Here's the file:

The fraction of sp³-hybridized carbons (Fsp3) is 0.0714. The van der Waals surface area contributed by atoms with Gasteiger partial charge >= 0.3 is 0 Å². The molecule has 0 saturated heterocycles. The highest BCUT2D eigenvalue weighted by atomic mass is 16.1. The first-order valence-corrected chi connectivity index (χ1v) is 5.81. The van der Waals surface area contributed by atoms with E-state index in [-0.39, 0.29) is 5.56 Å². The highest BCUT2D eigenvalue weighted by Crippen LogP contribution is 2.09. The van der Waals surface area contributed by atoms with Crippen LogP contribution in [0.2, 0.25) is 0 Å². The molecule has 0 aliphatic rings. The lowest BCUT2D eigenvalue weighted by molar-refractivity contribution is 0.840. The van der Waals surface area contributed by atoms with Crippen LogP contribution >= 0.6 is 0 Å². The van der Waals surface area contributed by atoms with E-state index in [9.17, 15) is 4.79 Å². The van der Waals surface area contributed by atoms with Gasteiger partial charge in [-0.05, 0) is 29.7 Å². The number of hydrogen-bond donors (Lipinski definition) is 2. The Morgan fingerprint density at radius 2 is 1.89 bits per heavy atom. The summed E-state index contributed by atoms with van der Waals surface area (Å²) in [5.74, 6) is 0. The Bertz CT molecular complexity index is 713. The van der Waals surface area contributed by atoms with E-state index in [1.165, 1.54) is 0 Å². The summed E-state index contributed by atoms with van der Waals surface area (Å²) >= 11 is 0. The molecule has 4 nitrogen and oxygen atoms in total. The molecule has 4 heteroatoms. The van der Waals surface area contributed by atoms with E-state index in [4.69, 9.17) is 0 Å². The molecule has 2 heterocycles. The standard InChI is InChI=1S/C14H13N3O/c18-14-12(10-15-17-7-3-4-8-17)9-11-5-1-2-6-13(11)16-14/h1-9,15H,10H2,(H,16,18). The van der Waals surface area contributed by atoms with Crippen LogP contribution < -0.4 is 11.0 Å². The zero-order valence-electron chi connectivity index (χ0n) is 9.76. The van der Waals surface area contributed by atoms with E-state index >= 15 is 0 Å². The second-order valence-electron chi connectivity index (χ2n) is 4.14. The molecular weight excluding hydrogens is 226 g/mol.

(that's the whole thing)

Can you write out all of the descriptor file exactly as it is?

The fraction of sp³-hybridized carbons (Fsp3) is 0.0714. The van der Waals surface area contributed by atoms with Gasteiger partial charge >= 0.3 is 0 Å². The molecule has 0 saturated heterocycles. The highest BCUT2D eigenvalue weighted by atomic mass is 16.1. The first-order valence-corrected chi connectivity index (χ1v) is 5.81. The van der Waals surface area contributed by atoms with E-state index in [-0.39, 0.29) is 5.56 Å². The highest BCUT2D eigenvalue weighted by Crippen LogP contribution is 2.09. The van der Waals surface area contributed by atoms with Crippen LogP contribution in [0.2, 0.25) is 0 Å². The molecule has 0 aliphatic rings. The lowest BCUT2D eigenvalue weighted by molar-refractivity contribution is 0.840. The van der Waals surface area contributed by atoms with Crippen LogP contribution >= 0.6 is 0 Å². The van der Waals surface area contributed by atoms with E-state index in [9.17, 15) is 4.79 Å². The van der Waals surface area contributed by atoms with Gasteiger partial charge in [-0.05, 0) is 29.7 Å². The number of hydrogen-bond donors (Lipinski definition) is 2. The Morgan fingerprint density at radius 2 is 1.89 bits per heavy atom. The summed E-state index contributed by atoms with van der Waals surface area (Å²) in [5.74, 6) is 0. The Bertz CT molecular complexity index is 713. The van der Waals surface area contributed by atoms with E-state index in [1.165, 1.54) is 0 Å². The summed E-state index contributed by atoms with van der Waals surface area (Å²) >= 11 is 0. The molecule has 4 nitrogen and oxygen atoms in total. The molecule has 4 heteroatoms. The van der Waals surface area contributed by atoms with E-state index in [4.69, 9.17) is 0 Å². The molecule has 2 heterocycles. The standard InChI is InChI=1S/C14H13N3O/c18-14-12(10-15-17-7-3-4-8-17)9-11-5-1-2-6-13(11)16-14/h1-9,15H,10H2,(H,16,18). The van der Waals surface area contributed by atoms with Crippen LogP contribution < -0.4 is 11.0 Å². The zero-order valence-electron chi connectivity index (χ0n) is 9.76. The van der Waals surface area contributed by atoms with E-state index >= 15 is 0 Å². The second-order valence-electron chi connectivity index (χ2n) is 4.14. The molecular weight excluding hydrogens is 226 g/mol.